The use of Google Earth leads to a lot of random knowledge. It’s also made exploration of the planet an indoor activity. Guinness World Records certified an unnamed island in an unnamed lake on an unnamed island on an unnamed lake on Victoria Island in Canada to be the largest of its kind. This is not to be confused with the largest lake on an island on a lake on an island on a lake. Or Netflix’s show The Woman in the House Across the Street From the Girl in the Window.
There is, of course, a list of islands on lakes on islands on lakes. There is room for debate though, as it includes explanations of why they may or may not count. For example, some islands exist only because people dug a channel. And some lakes only exist because people built dams.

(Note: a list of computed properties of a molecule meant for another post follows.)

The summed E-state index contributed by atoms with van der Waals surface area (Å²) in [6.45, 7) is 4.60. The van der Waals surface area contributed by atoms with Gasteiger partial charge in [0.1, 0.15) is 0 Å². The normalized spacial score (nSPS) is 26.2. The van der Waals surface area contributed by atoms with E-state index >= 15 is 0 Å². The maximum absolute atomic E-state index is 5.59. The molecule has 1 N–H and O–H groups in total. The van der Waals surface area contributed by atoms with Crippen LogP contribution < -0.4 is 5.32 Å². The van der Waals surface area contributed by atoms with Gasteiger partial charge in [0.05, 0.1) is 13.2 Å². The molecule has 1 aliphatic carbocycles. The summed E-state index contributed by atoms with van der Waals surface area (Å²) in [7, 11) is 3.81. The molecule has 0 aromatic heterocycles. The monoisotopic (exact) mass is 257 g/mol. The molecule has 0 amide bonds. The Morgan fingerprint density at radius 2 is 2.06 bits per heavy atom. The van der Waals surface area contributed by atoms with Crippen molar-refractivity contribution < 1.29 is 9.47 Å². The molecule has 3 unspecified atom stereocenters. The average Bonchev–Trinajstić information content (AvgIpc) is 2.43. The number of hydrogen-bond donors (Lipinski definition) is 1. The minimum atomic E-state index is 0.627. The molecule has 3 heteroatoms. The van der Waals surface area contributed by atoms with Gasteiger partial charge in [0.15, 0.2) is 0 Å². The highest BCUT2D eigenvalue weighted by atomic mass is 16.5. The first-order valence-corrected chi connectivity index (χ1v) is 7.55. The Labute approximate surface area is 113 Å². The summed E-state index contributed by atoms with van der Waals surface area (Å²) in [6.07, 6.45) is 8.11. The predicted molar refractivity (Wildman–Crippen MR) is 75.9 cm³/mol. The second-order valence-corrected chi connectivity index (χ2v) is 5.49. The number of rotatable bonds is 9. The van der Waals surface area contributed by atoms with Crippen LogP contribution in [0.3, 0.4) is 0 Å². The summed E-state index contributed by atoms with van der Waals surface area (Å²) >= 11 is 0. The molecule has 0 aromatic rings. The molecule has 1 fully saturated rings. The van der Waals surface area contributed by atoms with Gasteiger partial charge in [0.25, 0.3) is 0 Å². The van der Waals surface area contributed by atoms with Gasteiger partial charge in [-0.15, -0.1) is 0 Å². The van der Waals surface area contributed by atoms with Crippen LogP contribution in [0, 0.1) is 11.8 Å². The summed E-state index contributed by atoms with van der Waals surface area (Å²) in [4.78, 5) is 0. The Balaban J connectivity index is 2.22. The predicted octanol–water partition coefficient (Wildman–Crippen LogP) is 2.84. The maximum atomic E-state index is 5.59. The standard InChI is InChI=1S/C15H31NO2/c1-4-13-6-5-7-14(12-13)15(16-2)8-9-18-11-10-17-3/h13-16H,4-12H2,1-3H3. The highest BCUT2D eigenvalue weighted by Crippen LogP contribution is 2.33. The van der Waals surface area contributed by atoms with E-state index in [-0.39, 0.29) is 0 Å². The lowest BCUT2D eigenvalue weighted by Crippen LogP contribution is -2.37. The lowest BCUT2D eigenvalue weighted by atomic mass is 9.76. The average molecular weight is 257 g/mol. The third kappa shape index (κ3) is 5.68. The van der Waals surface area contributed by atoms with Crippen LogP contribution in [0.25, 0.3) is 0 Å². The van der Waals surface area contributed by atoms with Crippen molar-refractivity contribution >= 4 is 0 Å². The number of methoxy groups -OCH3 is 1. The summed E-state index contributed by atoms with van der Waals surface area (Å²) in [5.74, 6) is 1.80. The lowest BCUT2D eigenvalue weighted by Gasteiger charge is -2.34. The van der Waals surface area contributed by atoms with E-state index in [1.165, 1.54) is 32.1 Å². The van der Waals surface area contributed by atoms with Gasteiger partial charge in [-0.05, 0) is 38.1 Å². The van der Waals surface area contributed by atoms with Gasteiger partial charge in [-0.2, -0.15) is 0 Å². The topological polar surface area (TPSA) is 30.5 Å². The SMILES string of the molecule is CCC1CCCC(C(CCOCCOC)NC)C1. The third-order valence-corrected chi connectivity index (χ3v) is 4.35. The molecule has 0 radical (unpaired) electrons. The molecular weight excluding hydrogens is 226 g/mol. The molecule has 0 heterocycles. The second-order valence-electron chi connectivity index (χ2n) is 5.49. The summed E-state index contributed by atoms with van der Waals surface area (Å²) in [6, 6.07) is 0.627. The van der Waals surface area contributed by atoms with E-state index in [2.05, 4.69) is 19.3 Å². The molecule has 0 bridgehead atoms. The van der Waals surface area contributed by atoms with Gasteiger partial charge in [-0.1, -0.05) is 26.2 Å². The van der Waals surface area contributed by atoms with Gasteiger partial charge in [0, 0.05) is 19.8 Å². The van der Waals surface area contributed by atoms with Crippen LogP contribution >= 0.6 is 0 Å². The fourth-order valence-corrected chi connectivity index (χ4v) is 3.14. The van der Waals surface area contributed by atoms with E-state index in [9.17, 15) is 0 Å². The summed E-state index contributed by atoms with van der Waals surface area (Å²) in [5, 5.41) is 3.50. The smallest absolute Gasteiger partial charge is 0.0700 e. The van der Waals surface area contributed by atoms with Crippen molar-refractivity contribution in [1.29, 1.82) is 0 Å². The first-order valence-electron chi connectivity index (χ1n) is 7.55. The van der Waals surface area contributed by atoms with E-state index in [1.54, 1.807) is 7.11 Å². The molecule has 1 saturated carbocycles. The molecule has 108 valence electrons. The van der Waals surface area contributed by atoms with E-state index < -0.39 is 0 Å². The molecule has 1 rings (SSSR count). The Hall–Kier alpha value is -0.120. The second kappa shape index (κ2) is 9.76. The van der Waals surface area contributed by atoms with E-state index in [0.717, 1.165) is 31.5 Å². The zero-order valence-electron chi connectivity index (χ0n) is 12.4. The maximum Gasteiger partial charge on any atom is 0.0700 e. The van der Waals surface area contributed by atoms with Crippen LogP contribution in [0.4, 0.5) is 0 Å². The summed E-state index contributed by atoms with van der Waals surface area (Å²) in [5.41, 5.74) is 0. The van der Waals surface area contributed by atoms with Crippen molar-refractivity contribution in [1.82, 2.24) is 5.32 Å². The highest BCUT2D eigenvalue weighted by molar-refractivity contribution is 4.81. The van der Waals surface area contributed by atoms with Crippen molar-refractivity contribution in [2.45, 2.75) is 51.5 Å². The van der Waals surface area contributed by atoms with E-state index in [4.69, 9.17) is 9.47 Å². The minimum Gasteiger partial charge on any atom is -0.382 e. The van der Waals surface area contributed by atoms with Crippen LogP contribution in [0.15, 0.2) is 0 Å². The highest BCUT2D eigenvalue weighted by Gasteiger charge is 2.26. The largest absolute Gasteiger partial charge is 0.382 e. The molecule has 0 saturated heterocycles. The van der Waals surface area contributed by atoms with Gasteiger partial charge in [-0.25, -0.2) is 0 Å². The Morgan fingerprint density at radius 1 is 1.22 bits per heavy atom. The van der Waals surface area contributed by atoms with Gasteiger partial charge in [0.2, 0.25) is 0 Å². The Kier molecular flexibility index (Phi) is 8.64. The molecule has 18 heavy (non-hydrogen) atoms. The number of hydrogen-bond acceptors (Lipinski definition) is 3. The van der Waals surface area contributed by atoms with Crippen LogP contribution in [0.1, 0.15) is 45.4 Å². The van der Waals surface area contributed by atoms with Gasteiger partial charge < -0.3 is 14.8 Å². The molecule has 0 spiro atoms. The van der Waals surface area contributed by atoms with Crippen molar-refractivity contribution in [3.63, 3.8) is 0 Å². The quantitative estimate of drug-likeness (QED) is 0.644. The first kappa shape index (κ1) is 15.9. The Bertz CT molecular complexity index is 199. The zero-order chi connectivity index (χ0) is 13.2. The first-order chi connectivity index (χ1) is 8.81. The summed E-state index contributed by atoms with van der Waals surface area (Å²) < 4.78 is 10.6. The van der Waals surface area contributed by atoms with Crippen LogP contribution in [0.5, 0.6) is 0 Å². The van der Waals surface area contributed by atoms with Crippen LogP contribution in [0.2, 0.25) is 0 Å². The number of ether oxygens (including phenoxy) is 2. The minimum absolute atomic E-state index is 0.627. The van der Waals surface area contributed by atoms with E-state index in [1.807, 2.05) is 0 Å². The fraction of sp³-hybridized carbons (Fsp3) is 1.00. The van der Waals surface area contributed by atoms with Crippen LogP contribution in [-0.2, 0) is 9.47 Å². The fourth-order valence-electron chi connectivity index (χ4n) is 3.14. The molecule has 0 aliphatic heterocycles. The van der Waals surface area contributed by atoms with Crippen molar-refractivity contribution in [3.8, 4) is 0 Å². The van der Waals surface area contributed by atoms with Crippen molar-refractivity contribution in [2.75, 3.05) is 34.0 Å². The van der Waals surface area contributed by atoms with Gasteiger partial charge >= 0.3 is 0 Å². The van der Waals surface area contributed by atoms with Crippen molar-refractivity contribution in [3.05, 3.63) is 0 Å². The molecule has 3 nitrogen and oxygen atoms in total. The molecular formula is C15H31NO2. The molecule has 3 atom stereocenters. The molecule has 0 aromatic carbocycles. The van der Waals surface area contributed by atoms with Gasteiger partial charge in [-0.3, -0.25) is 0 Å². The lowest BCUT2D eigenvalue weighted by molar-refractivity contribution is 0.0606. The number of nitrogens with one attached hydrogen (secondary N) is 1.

We found out about this dizzying locale thanks to Atlas Obscura. The term recursive island means an island on an island. There are also recursive lakes, meaning a lake on a lake. Then there are orders of magnitude. Lakes on lakes on lakes. Or in this case, an island on an island on an island.
People discovered many of the recursive islands and lakes using satellite images. And it’s likely that no human has ever set foot on this particular island, or many others in the hard to reach maze of Canada’s Arctic.
Google Earth is constantly updating. Some images are covered by clouds and could hold secrets. Mapping technology of both land and the ocean continue to improve. If you feel like going on an adventure but don’t want to leave your house, there’s certainly more to discover on Google Earth. The time-lapse feature is also an amazing way to understand the effects of climate change.
Melissa is Nerdist’s science & technology staff writer. She also moderates “science of” panels at conventions and co-hosts Star Warsologies, a podcast about science and Star Wars. Follow her on Twitter @melissatruth.